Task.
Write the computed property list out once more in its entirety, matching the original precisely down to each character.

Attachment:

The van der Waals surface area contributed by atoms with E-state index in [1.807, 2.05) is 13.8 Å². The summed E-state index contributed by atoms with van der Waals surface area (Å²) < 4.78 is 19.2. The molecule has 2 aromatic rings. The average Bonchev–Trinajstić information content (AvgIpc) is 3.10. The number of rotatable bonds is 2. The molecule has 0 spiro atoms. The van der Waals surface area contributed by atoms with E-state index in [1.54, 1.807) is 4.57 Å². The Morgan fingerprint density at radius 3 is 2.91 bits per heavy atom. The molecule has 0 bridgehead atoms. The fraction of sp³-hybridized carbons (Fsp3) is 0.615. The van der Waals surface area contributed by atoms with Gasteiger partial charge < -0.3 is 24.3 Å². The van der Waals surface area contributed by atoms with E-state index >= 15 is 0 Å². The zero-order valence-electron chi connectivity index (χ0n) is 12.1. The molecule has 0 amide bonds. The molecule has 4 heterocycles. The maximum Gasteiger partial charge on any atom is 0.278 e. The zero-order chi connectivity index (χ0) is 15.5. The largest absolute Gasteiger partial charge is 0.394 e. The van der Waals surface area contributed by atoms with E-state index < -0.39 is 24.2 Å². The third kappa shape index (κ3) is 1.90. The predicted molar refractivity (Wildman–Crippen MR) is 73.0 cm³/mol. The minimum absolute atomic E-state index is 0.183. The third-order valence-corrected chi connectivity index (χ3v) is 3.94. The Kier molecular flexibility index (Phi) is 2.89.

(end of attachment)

The van der Waals surface area contributed by atoms with E-state index in [1.807, 2.05) is 13.8 Å². The summed E-state index contributed by atoms with van der Waals surface area (Å²) < 4.78 is 19.2. The molecule has 2 aromatic rings. The average Bonchev–Trinajstić information content (AvgIpc) is 3.10. The number of rotatable bonds is 2. The molecule has 0 spiro atoms. The van der Waals surface area contributed by atoms with E-state index in [1.54, 1.807) is 4.57 Å². The Morgan fingerprint density at radius 3 is 2.91 bits per heavy atom. The molecule has 0 bridgehead atoms. The fraction of sp³-hybridized carbons (Fsp3) is 0.615. The van der Waals surface area contributed by atoms with Gasteiger partial charge < -0.3 is 24.3 Å². The van der Waals surface area contributed by atoms with E-state index >= 15 is 0 Å². The zero-order valence-electron chi connectivity index (χ0n) is 12.1. The molecule has 0 amide bonds. The molecule has 4 heterocycles. The maximum Gasteiger partial charge on any atom is 0.278 e. The zero-order chi connectivity index (χ0) is 15.5. The largest absolute Gasteiger partial charge is 0.394 e. The van der Waals surface area contributed by atoms with E-state index < -0.39 is 24.2 Å². The third kappa shape index (κ3) is 1.90. The predicted molar refractivity (Wildman–Crippen MR) is 73.0 cm³/mol. The minimum absolute atomic E-state index is 0.183. The third-order valence-corrected chi connectivity index (χ3v) is 3.94. The Kier molecular flexibility index (Phi) is 2.89.